He said the first big challenge he faced was the initial climbing up the mountains and riding on a daily basis versus riding every three to four days.
“My body wasn’t used to it. And then my body was blasted with heat.”
He said he was constantly riding in 110-degree heat with many days of no shade and not being able to escape the sun.
“I did my training in Chester, where it was, at the most, 85-degree weather. Now I was riding in weather 25 degrees hotter.
“The 20-mile day in the Imperial Valley, around the Brawley-El Centro area, occurred during the first week of my ride. My muscles were not used to riding, my right hamstring was very tight, the temperature very hot and this was Day 6, the day before my first rest day.
“I really did not have enough in me to go any further; my body was just not in the swing of it yet.”
He said after the first two weeks his body adjusted and he had no further physical problems for the rest of ride.
“Then I got my first break from the heat just east of Tucson, Ariz., when the temperature fell from about 103 to 95 degrees. At that time it felt wonderful.”
Looking back he said that after all he had experienced on his journey he would revise his challenges
“I would now say the first thing that is a challenge is that you sit at home planning your trip and know pretty much that during the month of August it is hot everywhere.
“You focus on the 116-degree temperature of Brawley and all you think of is heat, heat, heat. You don’t necessarily think about ending your trip in November with cold fronts and rain coming through.”
He said the only cross-country climate change that tested his mettle was the desert.
“The heat was like the challenge to my muscles and my body had to acclimate. Fortunately it kept getting cooler the further east I went.”
Continuing eastward he could see the change of seasons occurring.
Upon reaching southeast Texas, southern Louisiana and the panhandle of Florida, he said he cycled through very high humidity.
“My body had already passed through the crucible of heat in the desert; the other conditions didn’t challenge me,” Self said.
SAG-less through the West
During the miles he rode from San Diego to El Paso, Texas, Self had no support and gear (SAG) help. He cycled, pardon the pun, totally self-supported with only a rack on the back of his bike and two saddlebags to meet his needs.
He said he was challenged because he didn’t always have everything he wanted or the ability to get what he wanted.
“As an example I carried three tubes. In my mind I thought if I get a flat I would use a tube and get a tube in the next town. That doesn’t work if the next town has a population of only 1,000 people with no bike shop or place to fix a flat.
“I had not counted on the fact that over a three-day period I could get three flats with no opportunity to replenish my supplies,” Self said. “And then it happened on Interstate 10, approximately 14 miles east of Lordsburg, N.M.”
“There I was with a flat tire, no spare tubes, no way to fix the tire. I had to wait on the mercy of a highway patrol officer to pick me up and take me back to town; this was my first ride ever in a law enforcement vehicle.”
Dad picks up the pace
“My dad, Ralph, had been talking for some time about driving across Texas and at first he was concerned about me being by myself; he wanted to be my SAG all the way across the country,” Self said. “Then he asked, ‘What If I just meet you in El Paso and be your SAG across Texas?’”
Self said this was an absolute no-brainer for him.
“Having gone through the hot desert, then having someone volunteer to bring you Gatorade and water, it sounds like heaven,” he said.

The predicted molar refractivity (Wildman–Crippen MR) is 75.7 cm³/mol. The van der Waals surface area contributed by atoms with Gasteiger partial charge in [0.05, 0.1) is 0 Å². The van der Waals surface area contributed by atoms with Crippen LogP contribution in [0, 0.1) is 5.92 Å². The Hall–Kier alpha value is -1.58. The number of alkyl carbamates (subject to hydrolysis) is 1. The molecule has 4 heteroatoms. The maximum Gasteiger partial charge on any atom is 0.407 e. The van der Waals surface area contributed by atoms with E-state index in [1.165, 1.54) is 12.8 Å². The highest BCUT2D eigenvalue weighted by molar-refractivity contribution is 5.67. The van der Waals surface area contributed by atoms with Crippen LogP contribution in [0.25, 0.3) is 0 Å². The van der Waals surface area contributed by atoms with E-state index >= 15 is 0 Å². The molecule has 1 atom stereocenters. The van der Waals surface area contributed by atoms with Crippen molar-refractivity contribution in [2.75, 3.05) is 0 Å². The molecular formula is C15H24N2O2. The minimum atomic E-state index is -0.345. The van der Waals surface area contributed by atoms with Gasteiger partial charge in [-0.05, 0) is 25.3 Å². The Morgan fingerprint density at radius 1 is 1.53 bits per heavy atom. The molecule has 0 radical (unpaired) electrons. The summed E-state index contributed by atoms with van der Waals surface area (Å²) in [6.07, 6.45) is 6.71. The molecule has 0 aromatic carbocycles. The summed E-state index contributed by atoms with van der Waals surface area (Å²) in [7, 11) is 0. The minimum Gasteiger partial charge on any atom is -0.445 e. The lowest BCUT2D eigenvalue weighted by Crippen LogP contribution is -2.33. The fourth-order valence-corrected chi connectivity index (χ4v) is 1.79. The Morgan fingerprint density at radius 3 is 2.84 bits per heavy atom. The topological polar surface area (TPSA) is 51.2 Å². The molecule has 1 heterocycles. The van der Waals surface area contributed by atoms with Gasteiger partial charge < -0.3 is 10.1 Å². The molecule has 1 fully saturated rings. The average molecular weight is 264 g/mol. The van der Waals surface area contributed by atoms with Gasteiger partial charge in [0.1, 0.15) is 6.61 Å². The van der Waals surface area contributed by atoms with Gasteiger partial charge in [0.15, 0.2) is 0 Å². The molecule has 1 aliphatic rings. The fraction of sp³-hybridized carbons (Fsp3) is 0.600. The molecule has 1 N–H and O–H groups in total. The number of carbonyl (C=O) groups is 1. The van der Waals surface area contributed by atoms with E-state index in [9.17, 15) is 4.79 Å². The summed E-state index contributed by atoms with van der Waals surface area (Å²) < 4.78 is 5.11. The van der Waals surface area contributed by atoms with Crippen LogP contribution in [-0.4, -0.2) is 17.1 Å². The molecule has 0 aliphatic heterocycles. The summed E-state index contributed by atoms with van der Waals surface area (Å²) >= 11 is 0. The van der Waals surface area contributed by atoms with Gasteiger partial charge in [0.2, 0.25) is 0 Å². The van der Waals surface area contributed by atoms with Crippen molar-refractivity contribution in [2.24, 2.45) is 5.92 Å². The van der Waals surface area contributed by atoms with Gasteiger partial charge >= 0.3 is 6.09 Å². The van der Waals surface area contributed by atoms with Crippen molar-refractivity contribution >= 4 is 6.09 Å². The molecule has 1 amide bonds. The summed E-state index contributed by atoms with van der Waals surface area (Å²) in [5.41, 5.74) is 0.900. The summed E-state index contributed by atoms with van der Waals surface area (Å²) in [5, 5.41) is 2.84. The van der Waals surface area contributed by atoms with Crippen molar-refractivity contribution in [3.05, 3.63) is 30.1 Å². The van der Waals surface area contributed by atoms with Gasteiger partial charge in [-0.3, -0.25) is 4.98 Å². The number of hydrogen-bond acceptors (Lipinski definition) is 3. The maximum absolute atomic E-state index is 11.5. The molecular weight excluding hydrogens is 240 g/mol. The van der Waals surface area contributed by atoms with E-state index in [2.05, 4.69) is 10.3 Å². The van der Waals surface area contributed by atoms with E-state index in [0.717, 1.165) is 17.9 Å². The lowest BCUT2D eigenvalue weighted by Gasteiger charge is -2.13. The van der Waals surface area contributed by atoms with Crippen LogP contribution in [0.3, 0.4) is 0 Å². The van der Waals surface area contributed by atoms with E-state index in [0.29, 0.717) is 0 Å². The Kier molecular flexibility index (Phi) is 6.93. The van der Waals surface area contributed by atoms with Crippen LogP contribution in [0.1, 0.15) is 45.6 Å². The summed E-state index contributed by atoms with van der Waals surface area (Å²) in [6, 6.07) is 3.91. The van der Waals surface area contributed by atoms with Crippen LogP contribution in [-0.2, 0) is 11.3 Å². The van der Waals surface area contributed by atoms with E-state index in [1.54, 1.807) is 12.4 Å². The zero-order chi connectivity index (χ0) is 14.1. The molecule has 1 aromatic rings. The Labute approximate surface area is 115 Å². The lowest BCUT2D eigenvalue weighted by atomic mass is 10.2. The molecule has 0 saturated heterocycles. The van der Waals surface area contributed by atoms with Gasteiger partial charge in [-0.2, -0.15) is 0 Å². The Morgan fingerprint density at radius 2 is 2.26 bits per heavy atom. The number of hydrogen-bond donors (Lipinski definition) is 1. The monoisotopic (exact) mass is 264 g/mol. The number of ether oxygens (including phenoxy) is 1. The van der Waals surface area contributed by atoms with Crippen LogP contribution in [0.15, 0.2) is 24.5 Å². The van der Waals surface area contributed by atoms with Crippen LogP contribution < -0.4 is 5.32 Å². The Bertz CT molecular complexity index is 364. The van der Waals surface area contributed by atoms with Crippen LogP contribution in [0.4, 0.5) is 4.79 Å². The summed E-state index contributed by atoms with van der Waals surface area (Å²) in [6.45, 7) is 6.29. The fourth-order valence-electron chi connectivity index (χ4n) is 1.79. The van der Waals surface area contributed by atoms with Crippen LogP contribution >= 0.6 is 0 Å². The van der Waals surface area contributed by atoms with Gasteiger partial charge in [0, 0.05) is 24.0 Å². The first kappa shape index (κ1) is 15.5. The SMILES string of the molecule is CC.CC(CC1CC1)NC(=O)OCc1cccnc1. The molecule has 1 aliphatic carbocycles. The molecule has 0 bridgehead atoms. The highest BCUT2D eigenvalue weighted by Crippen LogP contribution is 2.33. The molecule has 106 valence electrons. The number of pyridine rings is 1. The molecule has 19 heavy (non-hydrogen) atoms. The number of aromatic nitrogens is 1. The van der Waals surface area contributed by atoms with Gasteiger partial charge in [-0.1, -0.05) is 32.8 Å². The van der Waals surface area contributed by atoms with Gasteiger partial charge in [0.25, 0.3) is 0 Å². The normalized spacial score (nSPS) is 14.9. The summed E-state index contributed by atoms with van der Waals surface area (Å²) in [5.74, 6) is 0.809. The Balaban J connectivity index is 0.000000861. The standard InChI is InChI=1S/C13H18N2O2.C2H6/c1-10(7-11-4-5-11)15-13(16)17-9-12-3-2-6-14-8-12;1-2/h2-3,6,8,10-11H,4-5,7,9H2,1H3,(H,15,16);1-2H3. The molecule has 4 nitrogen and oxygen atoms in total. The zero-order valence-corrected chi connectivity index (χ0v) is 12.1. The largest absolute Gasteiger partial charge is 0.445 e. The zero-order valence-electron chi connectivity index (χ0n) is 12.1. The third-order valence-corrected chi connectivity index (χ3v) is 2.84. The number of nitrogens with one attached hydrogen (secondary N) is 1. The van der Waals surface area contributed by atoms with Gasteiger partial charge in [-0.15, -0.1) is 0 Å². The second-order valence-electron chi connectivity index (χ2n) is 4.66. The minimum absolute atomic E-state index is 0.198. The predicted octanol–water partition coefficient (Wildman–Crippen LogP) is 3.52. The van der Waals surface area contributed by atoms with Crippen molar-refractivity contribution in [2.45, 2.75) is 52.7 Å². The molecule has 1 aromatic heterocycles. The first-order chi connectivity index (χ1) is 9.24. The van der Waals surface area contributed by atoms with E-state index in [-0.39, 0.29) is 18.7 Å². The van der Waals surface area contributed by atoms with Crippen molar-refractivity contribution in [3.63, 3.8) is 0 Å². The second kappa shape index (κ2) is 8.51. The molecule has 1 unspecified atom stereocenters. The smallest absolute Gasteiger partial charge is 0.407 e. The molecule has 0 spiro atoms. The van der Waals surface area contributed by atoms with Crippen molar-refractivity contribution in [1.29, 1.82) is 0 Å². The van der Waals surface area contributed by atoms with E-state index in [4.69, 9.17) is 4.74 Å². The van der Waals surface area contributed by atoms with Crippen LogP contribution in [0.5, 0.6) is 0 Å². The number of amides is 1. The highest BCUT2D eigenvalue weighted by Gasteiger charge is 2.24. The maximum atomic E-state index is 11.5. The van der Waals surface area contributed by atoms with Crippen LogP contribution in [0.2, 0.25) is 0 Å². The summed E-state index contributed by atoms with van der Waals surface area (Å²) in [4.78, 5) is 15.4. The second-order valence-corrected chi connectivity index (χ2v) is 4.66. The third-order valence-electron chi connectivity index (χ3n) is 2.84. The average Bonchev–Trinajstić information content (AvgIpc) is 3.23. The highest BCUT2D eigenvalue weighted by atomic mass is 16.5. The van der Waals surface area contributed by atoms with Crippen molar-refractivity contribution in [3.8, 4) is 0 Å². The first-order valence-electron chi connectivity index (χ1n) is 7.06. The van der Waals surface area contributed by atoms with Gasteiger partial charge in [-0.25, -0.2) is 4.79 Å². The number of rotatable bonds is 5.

Self said as their trip across Texas progressed, they both were enjoying being together.
He said one day his dad asked, rather bashfully, “Do you want me to go all the way with you to the coast?”
In what he said was an enthusiastic tone, Self said, “I sure do!”
“I guess I’m going to the coast then,” Ralph said.
Self said those few words were pretty significant, as his dad had not traveled much outside the state of Texas.
“Upon our arrival in Jackson Beach, this was the first time my dad had seen the Atlantic Ocean.”
Hitting the wall
“The biggest challenge I had, even greater than equipment problems or those that were physical, was what I would define as a mental problem,” Self said.
He said the problem didn’t occur until maybe the latter third part of ride.
“Riding by yourself day after day after day, on the road eight – 10 hours a day, no one riding with you or talking to you, becomes hard. It was something I had not ever imagined would be a problem.”
“You plan for contingencies like flat tires, being injured, but you can’t plan for loneliness. When that starts happening your mind plays tricks on you and when things start happening that are not according to plan, your mind tells you it’s time to quit despite the fact you’ve already ridden 1,000 – 2,000 miles.”
Cycling through time
“The last thing I found very interesting about my experience goes back to when I was planning the trip and had timelines in mind, like when I was going to hit where.
“Along the way I found family and friends had become obsessed with my blog and were questioning whether I was on time, on schedule.”
He said another cyclist mentioned the same thing about his family asking him the same kind of questions.
“Their asking was almost like a need to make you go faster and what I found after a while on the ride is that your mind stops its timeline mode of ‘I must do this by this’ and it frees you up to enjoy the ride,” he said. “The mind stops driving itself by these deadlines and you start to enjoy the things around you.”
He said he found it interesting that once his mind stopped thinking about deadlines it became fascinating to experience others who stayed in the mode.
“You get to step out of the normal life and see things differently while others are still in that life and being driven by deadlines. This and my mental wall were the two biggest things that struck me.
“I think it’s hard for the average person to step back and enjoy things without a timeline — our surroundings and our life — without the constant need to drive forward to meet a deadline.”